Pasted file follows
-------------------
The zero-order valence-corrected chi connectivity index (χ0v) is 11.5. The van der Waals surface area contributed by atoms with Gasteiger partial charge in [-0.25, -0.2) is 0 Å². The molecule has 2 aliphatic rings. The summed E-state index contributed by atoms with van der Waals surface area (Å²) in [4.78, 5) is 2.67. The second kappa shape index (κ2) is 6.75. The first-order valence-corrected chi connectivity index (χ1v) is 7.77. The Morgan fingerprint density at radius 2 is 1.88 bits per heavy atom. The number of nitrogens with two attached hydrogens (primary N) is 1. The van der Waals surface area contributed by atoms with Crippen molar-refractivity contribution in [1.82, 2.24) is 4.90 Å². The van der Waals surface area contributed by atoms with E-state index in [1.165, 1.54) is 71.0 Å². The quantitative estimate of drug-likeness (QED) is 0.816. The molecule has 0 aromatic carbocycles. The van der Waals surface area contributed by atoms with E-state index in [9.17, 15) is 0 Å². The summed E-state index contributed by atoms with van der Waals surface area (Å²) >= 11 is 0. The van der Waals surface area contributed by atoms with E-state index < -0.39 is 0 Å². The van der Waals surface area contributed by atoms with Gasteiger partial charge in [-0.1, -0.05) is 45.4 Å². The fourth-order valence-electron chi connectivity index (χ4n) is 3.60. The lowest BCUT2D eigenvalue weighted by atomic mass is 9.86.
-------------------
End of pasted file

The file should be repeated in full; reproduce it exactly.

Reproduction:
The zero-order valence-corrected chi connectivity index (χ0v) is 11.5. The van der Waals surface area contributed by atoms with Gasteiger partial charge in [-0.25, -0.2) is 0 Å². The molecule has 2 aliphatic rings. The summed E-state index contributed by atoms with van der Waals surface area (Å²) in [4.78, 5) is 2.67. The second kappa shape index (κ2) is 6.75. The first-order valence-corrected chi connectivity index (χ1v) is 7.77. The Morgan fingerprint density at radius 2 is 1.88 bits per heavy atom. The number of nitrogens with two attached hydrogens (primary N) is 1. The van der Waals surface area contributed by atoms with Crippen molar-refractivity contribution in [1.82, 2.24) is 4.90 Å². The van der Waals surface area contributed by atoms with E-state index in [1.165, 1.54) is 71.0 Å². The quantitative estimate of drug-likeness (QED) is 0.816. The molecule has 0 aromatic carbocycles. The van der Waals surface area contributed by atoms with E-state index in [9.17, 15) is 0 Å². The summed E-state index contributed by atoms with van der Waals surface area (Å²) >= 11 is 0. The van der Waals surface area contributed by atoms with E-state index < -0.39 is 0 Å². The van der Waals surface area contributed by atoms with Gasteiger partial charge in [-0.1, -0.05) is 45.4 Å². The fourth-order valence-electron chi connectivity index (χ4n) is 3.60. The lowest BCUT2D eigenvalue weighted by atomic mass is 9.86.